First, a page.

A controversial anthrax vaccine was already being produced by BioPort Corporation. In October of 1998, BioPort won an exclusive $29 million contract with the Department of Defense. Subsequently, the Pentagon increased the contract to $49.8 million and advanced BioPort $1.7 million to cover its outstanding debts. Oddly enough, BioPort's major investor was Saudi entrepreneur Fuad El-Hibri, friend of the bin Laden family and former merger and acquisitions manager for Citigroup. The Carlyle Group has been named as another major shareholder.
BioPort, as well as Battelle (which, as mentioned above, first reported a false negative for its test of the Daschle letter), works closely with American intelligence and defense officials on classified programs. Both firms have connections with the U.S. Army Dugway Proving Ground, which admitted in December that the Army facility in the Utah desert has produced weapons-grade anthrax, although the government had supposedly ended the offensive biological weapons program in 1969.
Barbara Hatch Rosenberg mentioned BioPort, Battelle, and Dugway in her collection of articles titled "Analysis of the Anthrax Attacks" posted on the Federation of American Scientists website in January and early February of 2002. Despite a sniping barrage by spinners, many of Dr. Rosenberg's observations have withstood closer scrutiny. She maintains that the FBI knows that the anthrax attack was an inside job, and given the small number of persons with hands-on experience with the anthrax program over the last five years, the number of suspects is under fifty.
Dr. Rosenberg stated that a genetic analysis conducted at Northern Arizona University excluded three academic institutions and two foreign defense laboratories, placing "the focus on USAMRID [Ft. Detrick], Dugway and Battelle as the source of the Ames strain for the letters."
"The optimal US weaponization process is secret--Bill Patrick, its inventor, holds five secret patents on the process and says it involves a combination of chemicals . There is no evidence that any other country possesses the formula."
"The perpetrator must have realized in advance that the anthrax attack would result in the strengthening of US defense and response capabilities. This is not likely to have been a goal of anti-American terrorists, who would also be unlikely to warn the victims in advance. Perhaps the perpetrator stood to gain in some way from increased funding and recognition for biodefense programs. Financial beneficiaries would include the BioPort Corp., the source of the US anthrax vaccine, and other potential vaccine contractors."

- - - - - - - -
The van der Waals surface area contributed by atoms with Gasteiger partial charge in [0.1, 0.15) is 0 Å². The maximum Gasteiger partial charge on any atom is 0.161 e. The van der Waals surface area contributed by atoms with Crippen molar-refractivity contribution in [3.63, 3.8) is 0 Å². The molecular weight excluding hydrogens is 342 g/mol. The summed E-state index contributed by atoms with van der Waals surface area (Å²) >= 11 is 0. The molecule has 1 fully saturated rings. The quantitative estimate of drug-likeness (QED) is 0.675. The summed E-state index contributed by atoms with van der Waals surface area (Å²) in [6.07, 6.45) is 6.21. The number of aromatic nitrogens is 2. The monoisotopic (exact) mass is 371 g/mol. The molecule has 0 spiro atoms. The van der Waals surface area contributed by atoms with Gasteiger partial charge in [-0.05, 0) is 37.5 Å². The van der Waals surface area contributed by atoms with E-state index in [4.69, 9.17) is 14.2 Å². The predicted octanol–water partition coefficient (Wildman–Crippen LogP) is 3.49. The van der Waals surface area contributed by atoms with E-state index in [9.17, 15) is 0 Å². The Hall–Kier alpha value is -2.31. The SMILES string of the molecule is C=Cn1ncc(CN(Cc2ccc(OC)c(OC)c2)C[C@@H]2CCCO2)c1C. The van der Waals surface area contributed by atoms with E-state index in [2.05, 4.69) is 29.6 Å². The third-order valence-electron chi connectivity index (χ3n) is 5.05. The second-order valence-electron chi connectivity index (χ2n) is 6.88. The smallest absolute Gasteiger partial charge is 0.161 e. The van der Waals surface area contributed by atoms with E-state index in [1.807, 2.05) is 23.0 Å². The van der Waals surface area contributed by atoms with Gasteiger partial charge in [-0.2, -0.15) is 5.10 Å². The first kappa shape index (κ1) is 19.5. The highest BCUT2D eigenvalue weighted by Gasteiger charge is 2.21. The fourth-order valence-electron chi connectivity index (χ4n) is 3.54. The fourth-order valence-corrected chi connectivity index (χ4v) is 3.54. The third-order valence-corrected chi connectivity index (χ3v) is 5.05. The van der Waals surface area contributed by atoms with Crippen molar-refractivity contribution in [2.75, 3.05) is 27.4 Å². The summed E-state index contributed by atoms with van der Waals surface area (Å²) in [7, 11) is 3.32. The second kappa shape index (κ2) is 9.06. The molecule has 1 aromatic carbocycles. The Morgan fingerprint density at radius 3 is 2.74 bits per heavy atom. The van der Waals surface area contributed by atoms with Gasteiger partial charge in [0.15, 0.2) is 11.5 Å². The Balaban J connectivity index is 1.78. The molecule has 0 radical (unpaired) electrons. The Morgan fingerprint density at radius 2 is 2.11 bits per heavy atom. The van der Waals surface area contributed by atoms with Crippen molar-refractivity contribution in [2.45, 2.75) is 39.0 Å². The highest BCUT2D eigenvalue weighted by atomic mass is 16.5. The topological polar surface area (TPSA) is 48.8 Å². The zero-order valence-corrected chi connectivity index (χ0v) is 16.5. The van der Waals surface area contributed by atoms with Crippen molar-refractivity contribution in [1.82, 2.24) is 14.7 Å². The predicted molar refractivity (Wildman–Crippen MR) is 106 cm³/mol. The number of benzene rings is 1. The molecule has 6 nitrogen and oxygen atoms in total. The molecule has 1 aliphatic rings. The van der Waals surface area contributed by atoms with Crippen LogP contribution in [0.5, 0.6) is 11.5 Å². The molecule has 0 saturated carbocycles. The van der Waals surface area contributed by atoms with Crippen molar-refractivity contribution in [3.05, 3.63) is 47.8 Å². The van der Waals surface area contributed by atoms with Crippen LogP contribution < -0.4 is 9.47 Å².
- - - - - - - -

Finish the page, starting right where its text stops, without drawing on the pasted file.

"Even if the perpetrator did not make the anthrax himself, just filling the letters with it was a dangerous operation. The perpetrator therefore must have received the anthrax vaccine recently (it requires a yearly booster shot). The vaccine is in short supply and is not generally accessible, and vaccination records are undoubtedly available. The perpetrator also appears to have special expertise in evading contamination while handling weaponized anthrax."
In an interview reported in Salon, Rosenberg stated. "This guy knows too much, and knows things the U.S. isn't very anxious to publicize. Therefore, they don't want to get too close."
In a lecture at the Woodrow Wilson School of Public and International Affairs at Princeton University, Rosenberg said, "We can draw a likely portrait of the perpetrator as a former Fort Detrick scientist who is now working for a contractor in the Washington, D.C. area. He had reason for travel to Florida, New Jersey and the United Kingdom."
The United Kingdom? That rings a bell. Porton Down was a recipient of the same virulent anthrax strain enclosed with the anthrax letters. What has been happening in Porton Down, a biochemical research facility?
The BBC Online reported on August 24, 2001 that Porton Down scientists at the defense center exposed 20,000 volunteers to nerve gas and other chemical and biological agents. Some volunteers believed they were helping find a cure for the common cold. Many of the volunteers now suffer from illnesses they believe were induced by their exposure to bioweapons. The police had been conducting an investigation since 1999 amid growing speculation that criminal charges would be brought. The police had discovered an unusually high death rate among the volunteers.